Category Archives: Home Carryover Tips

Holiday Gift Picking Guide

Choosing a gift for a child during the holidays can be fun, but it can also be an overwhelming experience when you walk into the toy store and see so many different possibilities. You may often think, which toy is the best for my child?  Toys can help a child explore the world, gain new knowledge, increase fine motor skills, and improve language and social skills.  The American Occupational Therapy Association published a checklist about what to look for in a toy to further help develop skills. Toy Ideas
  • Blocks- The possibilities are endless when using blocks.  You can practice fine motor skills by stacking, engage in pretend play by building houses, castles, etc., discuss colors, and use prepositions to talk about where you’re putting the blocks.  
  • Lacing Beads in a Box- By: Melissa and Doug- Practice fine motor skills by having your child string the beads on a string.  You can also talk about the colors, numbers, and shapes of the beads, take turns putting the beads on the string, and practice one to one correspondence while counting the items on the blocks.
  • Band in a Box Drum! Click! Clack! By Melissa and Doug- Kids can pretend like they are in a band, play the instruments along to music, dance.

Autism – Tips for Out of School Learning at Home

Autism  Out Of School Tips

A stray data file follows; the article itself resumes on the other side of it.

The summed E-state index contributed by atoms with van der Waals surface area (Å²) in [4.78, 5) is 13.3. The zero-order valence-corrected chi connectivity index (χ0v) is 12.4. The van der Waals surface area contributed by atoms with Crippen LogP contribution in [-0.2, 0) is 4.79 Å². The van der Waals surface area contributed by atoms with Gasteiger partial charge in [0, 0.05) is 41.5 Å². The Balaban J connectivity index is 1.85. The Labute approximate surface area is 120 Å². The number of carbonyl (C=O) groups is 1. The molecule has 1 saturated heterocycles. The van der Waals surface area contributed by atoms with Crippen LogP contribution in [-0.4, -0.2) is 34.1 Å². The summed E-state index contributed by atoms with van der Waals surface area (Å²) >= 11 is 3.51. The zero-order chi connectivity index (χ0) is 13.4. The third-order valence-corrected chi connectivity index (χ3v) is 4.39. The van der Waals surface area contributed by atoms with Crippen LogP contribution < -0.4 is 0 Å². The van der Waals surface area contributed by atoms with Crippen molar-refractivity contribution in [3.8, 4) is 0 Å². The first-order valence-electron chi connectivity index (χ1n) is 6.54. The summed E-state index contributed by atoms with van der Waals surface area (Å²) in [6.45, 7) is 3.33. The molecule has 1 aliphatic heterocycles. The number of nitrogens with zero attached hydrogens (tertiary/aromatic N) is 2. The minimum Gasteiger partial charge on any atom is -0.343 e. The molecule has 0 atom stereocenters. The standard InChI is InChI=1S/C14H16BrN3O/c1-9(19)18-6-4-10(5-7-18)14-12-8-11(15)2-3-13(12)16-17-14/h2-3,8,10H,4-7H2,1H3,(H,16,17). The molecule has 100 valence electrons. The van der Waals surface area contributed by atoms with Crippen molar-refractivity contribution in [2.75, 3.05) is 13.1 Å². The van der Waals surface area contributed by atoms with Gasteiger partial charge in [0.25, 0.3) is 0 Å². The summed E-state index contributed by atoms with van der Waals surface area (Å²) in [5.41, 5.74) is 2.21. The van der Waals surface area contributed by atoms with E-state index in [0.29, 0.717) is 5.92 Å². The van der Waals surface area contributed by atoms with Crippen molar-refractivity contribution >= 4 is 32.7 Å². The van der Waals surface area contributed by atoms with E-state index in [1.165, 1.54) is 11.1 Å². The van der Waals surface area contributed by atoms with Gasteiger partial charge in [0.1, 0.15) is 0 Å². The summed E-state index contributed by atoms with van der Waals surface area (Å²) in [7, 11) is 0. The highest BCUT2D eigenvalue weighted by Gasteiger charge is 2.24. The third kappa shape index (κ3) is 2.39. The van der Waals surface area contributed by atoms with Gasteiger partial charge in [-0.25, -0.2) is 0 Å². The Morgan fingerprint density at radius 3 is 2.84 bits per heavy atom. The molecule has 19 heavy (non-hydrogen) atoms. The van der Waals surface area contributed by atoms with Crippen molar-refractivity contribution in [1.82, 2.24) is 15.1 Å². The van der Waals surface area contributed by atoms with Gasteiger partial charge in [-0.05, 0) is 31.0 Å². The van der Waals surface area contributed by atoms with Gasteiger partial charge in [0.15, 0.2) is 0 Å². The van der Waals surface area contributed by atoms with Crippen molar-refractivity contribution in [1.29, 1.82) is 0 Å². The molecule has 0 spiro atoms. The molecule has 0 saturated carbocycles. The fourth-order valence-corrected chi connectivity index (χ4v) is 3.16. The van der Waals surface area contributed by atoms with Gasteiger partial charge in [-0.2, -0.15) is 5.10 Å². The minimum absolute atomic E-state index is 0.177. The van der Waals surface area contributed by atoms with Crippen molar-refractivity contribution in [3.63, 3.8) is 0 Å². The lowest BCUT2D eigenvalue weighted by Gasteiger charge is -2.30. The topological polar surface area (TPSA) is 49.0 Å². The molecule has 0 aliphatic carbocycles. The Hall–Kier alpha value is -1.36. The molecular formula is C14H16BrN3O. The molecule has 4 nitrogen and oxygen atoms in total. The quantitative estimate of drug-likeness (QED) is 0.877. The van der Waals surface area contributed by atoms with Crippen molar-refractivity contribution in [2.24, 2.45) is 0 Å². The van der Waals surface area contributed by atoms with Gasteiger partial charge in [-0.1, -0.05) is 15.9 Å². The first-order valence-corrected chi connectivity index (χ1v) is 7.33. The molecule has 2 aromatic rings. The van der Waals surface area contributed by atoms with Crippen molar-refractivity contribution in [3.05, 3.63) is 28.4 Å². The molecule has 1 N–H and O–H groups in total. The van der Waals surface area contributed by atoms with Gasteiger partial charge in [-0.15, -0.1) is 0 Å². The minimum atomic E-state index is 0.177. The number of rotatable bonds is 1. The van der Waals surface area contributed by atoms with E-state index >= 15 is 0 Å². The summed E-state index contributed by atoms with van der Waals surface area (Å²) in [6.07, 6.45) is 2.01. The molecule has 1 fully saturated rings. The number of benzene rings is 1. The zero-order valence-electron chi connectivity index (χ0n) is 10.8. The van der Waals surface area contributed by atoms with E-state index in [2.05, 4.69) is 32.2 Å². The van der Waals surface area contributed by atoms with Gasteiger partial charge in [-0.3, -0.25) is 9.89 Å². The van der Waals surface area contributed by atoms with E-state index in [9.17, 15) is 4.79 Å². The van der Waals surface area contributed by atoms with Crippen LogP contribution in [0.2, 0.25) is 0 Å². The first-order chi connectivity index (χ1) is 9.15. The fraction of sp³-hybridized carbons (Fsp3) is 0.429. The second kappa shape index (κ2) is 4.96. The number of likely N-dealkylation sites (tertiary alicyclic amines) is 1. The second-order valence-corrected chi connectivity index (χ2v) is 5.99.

Children with autism reap many benefits from receiving pediatric therapy services, including learning and developing new and helpful skills. When school is out or during seasonal break,  how can you ensure your child does not forget those skills over the break? Establish and Keep Routines Encourage your child to go to bed, wake up and eat breakfast at the same time each day. If your child has sensory feeding issues, use this time to introduce new foods, food combinations and textures. If you’re potty training your child, maintain a regular routine with scheduled meals, snacks and drinks. This can help you determine when she naturally needs to use the bathroom and make potty training more successful. Set Daily Goals into Everyday Activities Ask your child’s therapist to request a list of goals she is targeting and incorporate the goals into your routine.  For example, if your child receives occupational therapy services, you may include crafts such as finger painting or drawing into the weekly schedule. Make everyday activities, such as grocery shopping, a part of the weekly routine as well and use them as learning opportunities.  For example, if your child is working toward saying single words or phrases, name items aloud as you place them in your shopping cart to reinforce learning. Using Visuals Use pictures from the internet, magazines or newspapers to create a daily schedule. Use the same picture for the same activity consistently for each daily schedule. For example a picture of.